late 14c., essencia (respelled late 15c. on French model), from Latin essentia "being, essence," abstract noun formed (to translate Greek ousia "being, essence") from essent-, present participle stem of esse "to be," from PIE root *es- "to be."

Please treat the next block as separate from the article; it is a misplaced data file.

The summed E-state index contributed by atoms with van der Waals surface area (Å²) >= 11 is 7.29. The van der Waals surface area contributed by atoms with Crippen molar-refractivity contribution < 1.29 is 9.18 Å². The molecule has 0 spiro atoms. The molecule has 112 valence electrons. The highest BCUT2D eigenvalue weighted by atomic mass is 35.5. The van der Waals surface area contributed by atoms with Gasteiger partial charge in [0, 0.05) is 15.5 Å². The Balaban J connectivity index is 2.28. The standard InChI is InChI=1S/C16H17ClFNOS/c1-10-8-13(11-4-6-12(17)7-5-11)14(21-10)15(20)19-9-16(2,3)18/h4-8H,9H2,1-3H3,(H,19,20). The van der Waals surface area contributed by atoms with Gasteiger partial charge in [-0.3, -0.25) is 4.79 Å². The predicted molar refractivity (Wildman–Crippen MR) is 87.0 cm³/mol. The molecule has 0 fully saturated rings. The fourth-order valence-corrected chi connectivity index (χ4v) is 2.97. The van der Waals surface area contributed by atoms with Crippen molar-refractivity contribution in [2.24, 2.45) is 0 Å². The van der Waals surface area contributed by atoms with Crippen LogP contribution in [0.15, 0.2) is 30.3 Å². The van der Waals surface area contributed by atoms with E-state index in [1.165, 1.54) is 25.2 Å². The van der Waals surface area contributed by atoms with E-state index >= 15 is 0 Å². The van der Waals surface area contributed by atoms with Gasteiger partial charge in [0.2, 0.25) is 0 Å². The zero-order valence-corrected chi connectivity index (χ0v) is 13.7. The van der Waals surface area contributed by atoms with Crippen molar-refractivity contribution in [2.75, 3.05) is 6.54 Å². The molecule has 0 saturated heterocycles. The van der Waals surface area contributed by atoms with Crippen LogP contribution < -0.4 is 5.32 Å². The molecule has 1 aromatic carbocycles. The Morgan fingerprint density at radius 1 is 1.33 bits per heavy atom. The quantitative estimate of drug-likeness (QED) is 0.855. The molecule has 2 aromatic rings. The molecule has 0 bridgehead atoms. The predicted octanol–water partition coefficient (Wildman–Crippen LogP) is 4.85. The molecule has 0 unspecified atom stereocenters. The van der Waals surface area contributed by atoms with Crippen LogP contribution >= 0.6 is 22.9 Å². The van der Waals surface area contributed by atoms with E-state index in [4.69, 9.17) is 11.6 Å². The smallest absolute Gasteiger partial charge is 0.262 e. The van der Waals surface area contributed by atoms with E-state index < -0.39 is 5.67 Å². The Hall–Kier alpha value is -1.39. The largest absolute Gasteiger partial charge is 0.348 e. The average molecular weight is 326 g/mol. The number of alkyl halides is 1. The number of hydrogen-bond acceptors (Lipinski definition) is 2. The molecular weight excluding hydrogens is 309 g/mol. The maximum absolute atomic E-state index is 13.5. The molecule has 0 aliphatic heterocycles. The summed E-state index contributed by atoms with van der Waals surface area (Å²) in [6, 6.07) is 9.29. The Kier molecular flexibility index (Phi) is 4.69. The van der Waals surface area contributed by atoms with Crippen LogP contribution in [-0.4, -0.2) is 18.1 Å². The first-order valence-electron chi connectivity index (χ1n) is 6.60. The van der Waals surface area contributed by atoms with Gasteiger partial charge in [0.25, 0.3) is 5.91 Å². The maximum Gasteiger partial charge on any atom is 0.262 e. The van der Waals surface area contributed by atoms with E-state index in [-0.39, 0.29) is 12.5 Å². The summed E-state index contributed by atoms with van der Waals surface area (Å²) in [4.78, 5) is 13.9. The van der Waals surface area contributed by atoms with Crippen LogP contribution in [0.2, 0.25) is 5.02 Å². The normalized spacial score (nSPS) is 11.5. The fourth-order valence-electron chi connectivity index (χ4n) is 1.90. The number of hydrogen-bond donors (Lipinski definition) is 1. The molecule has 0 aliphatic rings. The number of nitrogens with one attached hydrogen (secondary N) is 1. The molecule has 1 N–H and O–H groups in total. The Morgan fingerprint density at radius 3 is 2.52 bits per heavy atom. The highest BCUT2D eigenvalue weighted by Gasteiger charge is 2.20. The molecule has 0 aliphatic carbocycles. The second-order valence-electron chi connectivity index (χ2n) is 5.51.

Originally "substance of the Trinity;" the general sense of "basic element of anything" is first recorded in English 1650s, though this is the underlying notion of the first English use of essential. Meaning "ingredient which gives something its particular character" is from c. 1600, especially of distilled oils from plants (1650s), hence "fragrance, perfume" (17c.). In 19c. U.S., essence-peddler could mean "medical salesman" and "skunk."